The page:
Materials are cheaper of course, and although there is a free spool button, it is not as smooth and well made as in more expensive models.

Drag is ok, but be careful with very light lines, as it will not be as smooth and the lower drag settings make the spool a bit “wobbly”. Despite this, the price is excellent, and it is in the rage of low and entry level spinning reels.

And if you are looking for a good spinning reel, think about the following models which are all light, small, and suitable for beginners catching smaller fish:

Daiwa D Spin Ultralight

This reel is simple, affordable, light and excellent for any beginner. It is actually one of the lightest reels but that doesn’t mean that it is weak or flimsy. Design of this reel is excellent.

It may not be the best option for a professional, but Daiwa is a good manufacturer, and you can rest assured that the reel will perform very well.



Shimano Sienna SN1000FE

Shimano is one of the favorite reel brands among anglers around the world. It is compact and extremely well balanced.

It is strong and capable of withstanding rough use on ice. It works very smoothly and has great line capacity. This reel will be an excellent asset for your fishing trips, not just in winter.

Abu Garcia ICEMAX Ice Fishing Reel

This reel has light but durable design that can handle winter conditions. It is affordable and has an excellent feature which is a long stem so that you can easily operate the reel while wearing gloves.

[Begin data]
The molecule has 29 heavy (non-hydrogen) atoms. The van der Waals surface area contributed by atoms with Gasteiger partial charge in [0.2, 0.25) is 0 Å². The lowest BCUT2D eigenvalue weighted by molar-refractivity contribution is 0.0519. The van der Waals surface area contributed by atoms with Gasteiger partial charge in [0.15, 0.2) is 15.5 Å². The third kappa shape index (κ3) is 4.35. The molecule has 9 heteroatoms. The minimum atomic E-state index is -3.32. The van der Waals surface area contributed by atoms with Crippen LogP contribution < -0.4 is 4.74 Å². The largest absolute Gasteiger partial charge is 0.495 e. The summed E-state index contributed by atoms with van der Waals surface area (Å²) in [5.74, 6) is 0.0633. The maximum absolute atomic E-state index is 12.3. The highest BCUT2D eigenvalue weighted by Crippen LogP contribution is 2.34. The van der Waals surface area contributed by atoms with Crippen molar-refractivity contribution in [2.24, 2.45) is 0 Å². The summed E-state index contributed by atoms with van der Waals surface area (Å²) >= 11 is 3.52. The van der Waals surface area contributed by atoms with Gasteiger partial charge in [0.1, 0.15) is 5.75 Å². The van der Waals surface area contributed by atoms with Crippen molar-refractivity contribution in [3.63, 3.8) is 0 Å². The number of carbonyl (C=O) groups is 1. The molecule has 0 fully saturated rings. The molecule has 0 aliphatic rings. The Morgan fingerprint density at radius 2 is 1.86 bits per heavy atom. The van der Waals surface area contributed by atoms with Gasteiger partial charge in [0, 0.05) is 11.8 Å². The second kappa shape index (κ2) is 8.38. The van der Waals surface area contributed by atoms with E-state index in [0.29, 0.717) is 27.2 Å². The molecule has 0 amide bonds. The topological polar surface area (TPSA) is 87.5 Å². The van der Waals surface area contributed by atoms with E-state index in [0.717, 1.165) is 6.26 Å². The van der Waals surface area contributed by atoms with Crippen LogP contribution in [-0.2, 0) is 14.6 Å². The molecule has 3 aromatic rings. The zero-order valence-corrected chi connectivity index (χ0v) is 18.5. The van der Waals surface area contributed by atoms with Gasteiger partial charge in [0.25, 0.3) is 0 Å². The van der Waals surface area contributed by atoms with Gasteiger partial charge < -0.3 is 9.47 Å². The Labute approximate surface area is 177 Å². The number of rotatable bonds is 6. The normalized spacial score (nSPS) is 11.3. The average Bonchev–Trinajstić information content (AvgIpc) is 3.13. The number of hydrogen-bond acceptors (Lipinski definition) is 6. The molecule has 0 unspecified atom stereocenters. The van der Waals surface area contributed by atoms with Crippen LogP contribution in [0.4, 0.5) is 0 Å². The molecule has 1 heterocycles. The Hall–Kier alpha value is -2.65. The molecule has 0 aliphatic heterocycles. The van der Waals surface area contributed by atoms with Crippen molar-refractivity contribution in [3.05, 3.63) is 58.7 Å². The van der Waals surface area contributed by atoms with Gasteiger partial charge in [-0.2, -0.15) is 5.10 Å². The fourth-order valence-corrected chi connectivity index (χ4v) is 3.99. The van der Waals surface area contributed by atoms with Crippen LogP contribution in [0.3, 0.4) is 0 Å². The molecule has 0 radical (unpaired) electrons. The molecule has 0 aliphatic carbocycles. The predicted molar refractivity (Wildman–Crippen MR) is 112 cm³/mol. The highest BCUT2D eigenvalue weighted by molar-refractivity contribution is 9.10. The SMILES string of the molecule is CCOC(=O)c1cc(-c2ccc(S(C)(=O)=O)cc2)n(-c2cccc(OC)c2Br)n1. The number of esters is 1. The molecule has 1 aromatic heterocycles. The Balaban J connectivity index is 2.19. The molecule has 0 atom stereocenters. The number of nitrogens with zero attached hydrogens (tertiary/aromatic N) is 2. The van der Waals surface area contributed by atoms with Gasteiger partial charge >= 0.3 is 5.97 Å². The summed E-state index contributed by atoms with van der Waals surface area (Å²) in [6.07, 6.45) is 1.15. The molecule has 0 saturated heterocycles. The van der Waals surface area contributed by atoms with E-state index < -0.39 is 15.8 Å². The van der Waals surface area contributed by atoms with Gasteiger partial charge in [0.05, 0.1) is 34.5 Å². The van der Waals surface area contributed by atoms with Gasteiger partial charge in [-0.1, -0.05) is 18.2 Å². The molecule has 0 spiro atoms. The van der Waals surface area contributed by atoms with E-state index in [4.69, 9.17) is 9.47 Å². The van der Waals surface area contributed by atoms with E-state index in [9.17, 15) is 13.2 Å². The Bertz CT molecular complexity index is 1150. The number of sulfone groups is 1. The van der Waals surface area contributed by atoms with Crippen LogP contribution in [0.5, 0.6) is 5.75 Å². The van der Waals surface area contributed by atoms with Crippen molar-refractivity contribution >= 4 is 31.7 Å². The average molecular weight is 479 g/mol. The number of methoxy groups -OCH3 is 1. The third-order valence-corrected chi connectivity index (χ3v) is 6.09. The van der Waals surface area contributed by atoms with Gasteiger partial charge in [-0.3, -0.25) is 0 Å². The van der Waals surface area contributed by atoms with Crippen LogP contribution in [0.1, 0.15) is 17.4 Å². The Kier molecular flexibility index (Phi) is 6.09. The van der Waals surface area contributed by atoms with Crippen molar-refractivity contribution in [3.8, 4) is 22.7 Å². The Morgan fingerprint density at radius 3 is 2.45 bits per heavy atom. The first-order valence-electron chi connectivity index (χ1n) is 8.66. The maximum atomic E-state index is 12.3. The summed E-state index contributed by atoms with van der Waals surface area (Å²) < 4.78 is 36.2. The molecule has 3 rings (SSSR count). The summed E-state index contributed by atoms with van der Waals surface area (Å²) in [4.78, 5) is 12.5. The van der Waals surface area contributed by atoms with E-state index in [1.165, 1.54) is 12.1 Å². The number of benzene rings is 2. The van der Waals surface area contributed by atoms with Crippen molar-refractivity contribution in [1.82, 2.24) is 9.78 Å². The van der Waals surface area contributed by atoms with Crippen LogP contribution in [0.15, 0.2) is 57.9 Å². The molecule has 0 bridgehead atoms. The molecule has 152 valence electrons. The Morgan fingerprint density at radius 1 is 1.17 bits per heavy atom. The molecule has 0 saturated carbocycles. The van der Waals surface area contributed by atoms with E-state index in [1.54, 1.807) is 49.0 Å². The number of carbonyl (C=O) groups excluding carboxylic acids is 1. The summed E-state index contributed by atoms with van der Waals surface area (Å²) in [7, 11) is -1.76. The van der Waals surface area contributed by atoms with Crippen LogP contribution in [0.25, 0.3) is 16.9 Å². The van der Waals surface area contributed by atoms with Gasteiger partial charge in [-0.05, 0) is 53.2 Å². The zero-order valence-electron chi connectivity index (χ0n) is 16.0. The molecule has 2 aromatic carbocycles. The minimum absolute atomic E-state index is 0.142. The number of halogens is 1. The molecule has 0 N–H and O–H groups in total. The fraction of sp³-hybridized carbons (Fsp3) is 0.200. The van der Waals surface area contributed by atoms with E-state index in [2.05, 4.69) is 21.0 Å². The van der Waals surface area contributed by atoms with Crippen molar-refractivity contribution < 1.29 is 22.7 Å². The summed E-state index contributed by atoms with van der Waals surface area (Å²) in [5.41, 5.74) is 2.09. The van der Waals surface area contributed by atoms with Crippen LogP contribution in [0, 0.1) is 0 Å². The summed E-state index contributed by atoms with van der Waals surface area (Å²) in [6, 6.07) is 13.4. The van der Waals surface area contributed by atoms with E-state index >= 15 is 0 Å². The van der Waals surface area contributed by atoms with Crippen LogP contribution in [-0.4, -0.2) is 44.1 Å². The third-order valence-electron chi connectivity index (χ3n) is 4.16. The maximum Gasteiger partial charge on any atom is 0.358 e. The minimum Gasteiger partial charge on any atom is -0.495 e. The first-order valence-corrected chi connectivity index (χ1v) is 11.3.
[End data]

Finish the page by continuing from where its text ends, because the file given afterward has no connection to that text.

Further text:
Collapsible handle makes it easy to store and transport, which is important when you have to carry a lot of equipment in winter. If you are on a budget but you are looking for a decent reel, this is the one.



PENN Pursuit II & III Spinning Reel

And lastly, here is Penn. Light graphite body is corrosion resistant, and that increases its durability. It is comfortable and easy to use even for long period of time. Knobs are great and you can easily reel it with gloves on.

Drag system is also very good, and I am satisfied with the reel performance, especially when observing it in the entry-level reel category.

Inline vs Spinning Reel Ice Fishing - Holder

Conclusion

Inline reels can be a bit pricey and require practice, but they are extremely effective for panfish fishing in shallower waters.

Spinning reels are excellent for live bait and larger fish. If you choose in accordance with the fish and technique, you will not go wrong.

Many angles have both and use the one that suits the conditions they are fishing at. By doing so, you will get the best from both worlds.